Bootsma-van der Wiel A, van Exel E, de Craen A, Gussekloo J, Lagaay A, Knook D, Westendorp R (2002) A high response is not essential to prevent selection bias: results from the Leiden 85-plus study. J Clin Epidemiol 55(11):1119–1125

  6. 6.

    Cheung K, ten Klooster P, Smit C, de Vries H, Pieterse M (2017) The impact of non-response bias due to sampling in public health studies: a comparison of voluntary versus mandatory recruitment in a Dutch national survey on adolescent health. BMC Public Health 17:276

  7. 7.

    de Winter A, Oldehinkel A, Veenstra R, Brunnekreef J, Verhulst F, Ormel J (2005) Evaluation of non-response bias in mental health determinants and outcomes in a large sample of pre-adolescents. Eur J Epidemiol 20(2):173–181

  8. 8.

    Haapea M, Miettunen J, Laara E, Joukamaa M, Jarvelin M, Isohanni M, Veijola J (2008) Non-participation in a field survey with respect to psychiatric disorders. Scand J Public Health 36(7):728–736

  9. 9.

    Lundberg I, Thakker K, Hallstrom T, Forsell Y (2005) Determinants of non-participation, and the effects of non-participation on potential cause-effect relationships, in the PART study on mental disorders. Soc Psychiatry Psychiatr Epidemiol 40(6):475–483

  10. 10.

    VonKorff M, Cottler L, George LK, Eaton WW, Leaf PJ, Burnam A (1985) Nonresponse and nonresponse bias in the ECA surveys. In: Eaton WW, Kessler LG (eds) Epidemiologic field methods in psychiatry. Academic, Cambridge, pp 85–98. https://doi.org/10.1016/B978-0-08-091798-6.50009-9

  11. 11.

    Korkeila K, Suominen S, Ahvenainen J, Ojanlatva A, Rautava P, Helenius H, Koskenvuo M (2001) Non-response and related factors in a nation-wide health survey. Eur J Epidemiol 17(11):991–999

  12. 12.

    Kessler RC, Ustun TB (2004) The world mental health (WMH) survey initiative version of the world health organization (WHO) composite international diagnostic interview (CIDI). Int J Methods Psychiatr Res 13(2):93–121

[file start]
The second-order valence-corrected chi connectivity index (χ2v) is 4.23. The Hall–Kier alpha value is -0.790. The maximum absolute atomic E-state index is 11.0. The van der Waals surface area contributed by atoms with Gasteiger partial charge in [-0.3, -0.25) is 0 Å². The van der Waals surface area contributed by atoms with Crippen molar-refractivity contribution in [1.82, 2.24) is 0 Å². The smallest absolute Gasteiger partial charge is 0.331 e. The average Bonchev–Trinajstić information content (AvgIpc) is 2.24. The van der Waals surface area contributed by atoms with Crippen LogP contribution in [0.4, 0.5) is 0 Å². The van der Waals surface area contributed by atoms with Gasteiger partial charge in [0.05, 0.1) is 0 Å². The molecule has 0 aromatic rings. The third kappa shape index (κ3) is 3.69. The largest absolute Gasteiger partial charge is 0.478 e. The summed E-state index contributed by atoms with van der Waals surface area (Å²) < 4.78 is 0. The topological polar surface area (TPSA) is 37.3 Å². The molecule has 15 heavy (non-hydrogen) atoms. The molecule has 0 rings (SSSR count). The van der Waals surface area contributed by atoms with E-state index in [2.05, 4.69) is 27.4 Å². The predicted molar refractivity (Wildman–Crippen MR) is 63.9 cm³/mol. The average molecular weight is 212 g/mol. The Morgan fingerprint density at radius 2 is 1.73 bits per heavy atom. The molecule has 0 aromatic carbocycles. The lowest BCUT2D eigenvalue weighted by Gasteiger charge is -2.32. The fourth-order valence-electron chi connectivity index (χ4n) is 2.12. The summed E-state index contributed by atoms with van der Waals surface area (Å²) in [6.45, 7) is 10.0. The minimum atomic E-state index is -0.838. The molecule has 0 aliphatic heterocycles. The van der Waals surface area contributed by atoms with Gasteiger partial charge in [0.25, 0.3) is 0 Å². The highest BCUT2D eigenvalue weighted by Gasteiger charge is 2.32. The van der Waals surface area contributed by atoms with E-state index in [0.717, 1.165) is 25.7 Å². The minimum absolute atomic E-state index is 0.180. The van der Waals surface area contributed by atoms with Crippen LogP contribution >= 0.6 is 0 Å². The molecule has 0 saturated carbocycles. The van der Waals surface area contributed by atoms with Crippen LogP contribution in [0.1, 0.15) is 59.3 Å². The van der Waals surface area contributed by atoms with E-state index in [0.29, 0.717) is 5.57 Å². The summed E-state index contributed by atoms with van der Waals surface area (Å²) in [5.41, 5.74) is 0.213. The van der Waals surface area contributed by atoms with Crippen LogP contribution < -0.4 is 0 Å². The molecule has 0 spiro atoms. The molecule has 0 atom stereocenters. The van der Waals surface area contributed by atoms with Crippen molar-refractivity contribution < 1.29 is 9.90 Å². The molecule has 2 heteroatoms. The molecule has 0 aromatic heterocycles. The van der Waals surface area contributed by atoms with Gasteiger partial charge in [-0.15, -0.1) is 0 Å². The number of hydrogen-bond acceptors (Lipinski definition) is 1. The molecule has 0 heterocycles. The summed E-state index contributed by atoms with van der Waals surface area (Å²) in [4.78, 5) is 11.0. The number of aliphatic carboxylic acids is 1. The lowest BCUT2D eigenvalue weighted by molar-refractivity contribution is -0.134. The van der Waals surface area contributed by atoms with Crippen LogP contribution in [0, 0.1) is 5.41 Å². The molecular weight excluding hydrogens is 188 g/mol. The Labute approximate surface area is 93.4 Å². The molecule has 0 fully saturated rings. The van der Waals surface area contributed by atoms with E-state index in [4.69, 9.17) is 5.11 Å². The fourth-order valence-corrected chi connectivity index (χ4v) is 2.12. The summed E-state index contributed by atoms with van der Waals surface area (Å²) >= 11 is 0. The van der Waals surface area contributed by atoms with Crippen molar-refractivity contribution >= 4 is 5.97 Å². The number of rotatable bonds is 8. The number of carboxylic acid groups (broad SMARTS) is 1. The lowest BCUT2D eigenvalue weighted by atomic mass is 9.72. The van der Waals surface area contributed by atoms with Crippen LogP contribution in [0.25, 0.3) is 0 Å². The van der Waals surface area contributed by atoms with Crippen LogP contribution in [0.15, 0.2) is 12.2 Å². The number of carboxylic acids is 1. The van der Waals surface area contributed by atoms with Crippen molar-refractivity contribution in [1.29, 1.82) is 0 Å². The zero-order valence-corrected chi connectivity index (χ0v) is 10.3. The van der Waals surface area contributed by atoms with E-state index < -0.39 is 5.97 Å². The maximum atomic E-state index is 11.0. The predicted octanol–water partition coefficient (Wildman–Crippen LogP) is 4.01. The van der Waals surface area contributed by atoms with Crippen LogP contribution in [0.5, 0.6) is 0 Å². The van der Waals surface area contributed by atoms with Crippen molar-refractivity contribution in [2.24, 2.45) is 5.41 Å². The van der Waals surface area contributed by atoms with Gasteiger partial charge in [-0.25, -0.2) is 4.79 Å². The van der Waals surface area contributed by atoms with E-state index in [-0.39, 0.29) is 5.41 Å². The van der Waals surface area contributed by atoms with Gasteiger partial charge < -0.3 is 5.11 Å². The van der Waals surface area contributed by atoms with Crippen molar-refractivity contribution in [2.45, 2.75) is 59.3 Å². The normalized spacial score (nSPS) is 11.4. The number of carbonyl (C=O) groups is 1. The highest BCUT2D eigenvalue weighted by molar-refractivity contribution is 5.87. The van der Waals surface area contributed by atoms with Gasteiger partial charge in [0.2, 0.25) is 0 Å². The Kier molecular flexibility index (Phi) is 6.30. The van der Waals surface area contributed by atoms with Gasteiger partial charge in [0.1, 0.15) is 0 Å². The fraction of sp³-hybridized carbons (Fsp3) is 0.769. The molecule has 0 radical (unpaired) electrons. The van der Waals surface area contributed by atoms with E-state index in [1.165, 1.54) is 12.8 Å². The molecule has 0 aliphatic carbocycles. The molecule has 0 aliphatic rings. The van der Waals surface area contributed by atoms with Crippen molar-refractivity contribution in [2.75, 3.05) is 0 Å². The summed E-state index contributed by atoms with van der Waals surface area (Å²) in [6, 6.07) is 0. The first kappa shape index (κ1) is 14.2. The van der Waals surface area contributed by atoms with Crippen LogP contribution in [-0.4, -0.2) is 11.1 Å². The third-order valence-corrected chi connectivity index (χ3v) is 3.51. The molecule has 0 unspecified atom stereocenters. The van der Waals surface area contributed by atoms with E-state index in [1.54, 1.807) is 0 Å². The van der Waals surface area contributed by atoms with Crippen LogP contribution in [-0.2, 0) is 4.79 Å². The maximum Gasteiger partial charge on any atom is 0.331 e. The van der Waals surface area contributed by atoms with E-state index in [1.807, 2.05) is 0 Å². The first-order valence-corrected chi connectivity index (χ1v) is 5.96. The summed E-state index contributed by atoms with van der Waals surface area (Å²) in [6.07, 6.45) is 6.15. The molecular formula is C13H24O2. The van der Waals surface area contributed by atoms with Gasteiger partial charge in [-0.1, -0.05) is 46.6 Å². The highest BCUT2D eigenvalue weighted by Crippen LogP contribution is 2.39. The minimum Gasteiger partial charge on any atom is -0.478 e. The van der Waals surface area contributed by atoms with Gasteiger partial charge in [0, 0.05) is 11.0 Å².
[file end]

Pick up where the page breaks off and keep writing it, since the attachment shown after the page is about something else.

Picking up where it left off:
13. 13.

    Ferrari A, Somerville A, Baxter A, Norman R, Patten S, Vos T, Whiteford H (2013) Global variation in the prevalence and incidence of major depressive disorder: a systematic review of the epidemiological literature. Psychol Med 43(3):471–481

  14. 14.

    Ishikawa H, Tachimori H, Takeshima T, Umeda M, Miyamoto K, Shimoda H, Baba T, Kawakami N (2018) Prevalence, treatment, and the correlates of common mental disorders in the mid 2010's in Japan: the results of the world mental health Japan 2nd survey. J Affect Dis 241:554–562

  15. 15.

    Haro JM, Arbabzadeh-Bouchez S, Brugha TS, de Girolamo G, Guyer ME, Jin R, Lepine JP, Mazzi F, Reneses B, Vilagut G, Sampson NA, Kessler RC (2006) Concordance of the Composite International Diagnostic Interview Version 3.0 (CIDI 3.0) with standardized clinical assessments in the WHO World Mental Health surveys. Int J Methods Psychiatr Res 15(4):167–180

  16. 16.

    Kawakami N, Takeshima T, Ono Y, Uda H, Hata Y, Nakane Y, Nakane H, Iwata N, Furukawa TA, Kikkawa T (2005) Twelve-month prevalence, severity, and treatment of common mental disorders in communities in Japan: preliminary finding from the World Mental Health Japan Survey 2002–2003. Psychiatry Clin Neurosci 59(4):441–452